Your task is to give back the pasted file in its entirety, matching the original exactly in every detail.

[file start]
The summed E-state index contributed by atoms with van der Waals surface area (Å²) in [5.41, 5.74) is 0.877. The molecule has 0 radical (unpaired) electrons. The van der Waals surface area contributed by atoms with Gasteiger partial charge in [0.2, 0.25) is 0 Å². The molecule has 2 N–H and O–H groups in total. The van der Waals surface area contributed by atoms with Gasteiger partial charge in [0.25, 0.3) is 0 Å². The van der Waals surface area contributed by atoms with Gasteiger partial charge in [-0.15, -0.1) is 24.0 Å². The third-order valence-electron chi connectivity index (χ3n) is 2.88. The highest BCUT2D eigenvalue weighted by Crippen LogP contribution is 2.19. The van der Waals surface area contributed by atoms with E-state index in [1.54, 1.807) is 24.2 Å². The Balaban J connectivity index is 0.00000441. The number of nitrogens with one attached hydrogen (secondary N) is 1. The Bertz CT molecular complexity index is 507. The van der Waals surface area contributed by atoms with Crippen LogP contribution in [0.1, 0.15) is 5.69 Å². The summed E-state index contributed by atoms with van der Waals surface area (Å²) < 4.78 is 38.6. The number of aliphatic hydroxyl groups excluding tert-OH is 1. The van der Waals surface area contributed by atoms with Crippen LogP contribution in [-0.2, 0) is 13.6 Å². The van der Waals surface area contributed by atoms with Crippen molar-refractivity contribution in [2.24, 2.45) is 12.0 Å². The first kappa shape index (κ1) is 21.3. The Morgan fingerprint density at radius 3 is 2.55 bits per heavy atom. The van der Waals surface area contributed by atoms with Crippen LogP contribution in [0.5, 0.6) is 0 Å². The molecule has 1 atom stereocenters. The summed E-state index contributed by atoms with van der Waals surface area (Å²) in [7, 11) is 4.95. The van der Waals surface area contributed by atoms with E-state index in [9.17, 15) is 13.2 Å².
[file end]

The summed E-state index contributed by atoms with van der Waals surface area (Å²) in [5.41, 5.74) is 0.877. The molecule has 0 radical (unpaired) electrons. The van der Waals surface area contributed by atoms with Gasteiger partial charge in [0.2, 0.25) is 0 Å². The molecule has 2 N–H and O–H groups in total. The van der Waals surface area contributed by atoms with Gasteiger partial charge in [0.25, 0.3) is 0 Å². The van der Waals surface area contributed by atoms with Gasteiger partial charge in [-0.15, -0.1) is 24.0 Å². The third-order valence-electron chi connectivity index (χ3n) is 2.88. The highest BCUT2D eigenvalue weighted by Crippen LogP contribution is 2.19. The van der Waals surface area contributed by atoms with E-state index in [1.54, 1.807) is 24.2 Å². The Balaban J connectivity index is 0.00000441. The number of nitrogens with one attached hydrogen (secondary N) is 1. The Bertz CT molecular complexity index is 507. The van der Waals surface area contributed by atoms with Crippen LogP contribution in [0.1, 0.15) is 5.69 Å². The summed E-state index contributed by atoms with van der Waals surface area (Å²) < 4.78 is 38.6. The number of aliphatic hydroxyl groups excluding tert-OH is 1. The van der Waals surface area contributed by atoms with Crippen LogP contribution in [-0.2, 0) is 13.6 Å². The van der Waals surface area contributed by atoms with Crippen molar-refractivity contribution in [2.24, 2.45) is 12.0 Å². The first kappa shape index (κ1) is 21.3. The Morgan fingerprint density at radius 3 is 2.55 bits per heavy atom. The van der Waals surface area contributed by atoms with Crippen LogP contribution in [0.5, 0.6) is 0 Å². The molecule has 1 atom stereocenters. The summed E-state index contributed by atoms with van der Waals surface area (Å²) in [7, 11) is 4.95. The van der Waals surface area contributed by atoms with E-state index in [9.17, 15) is 13.2 Å².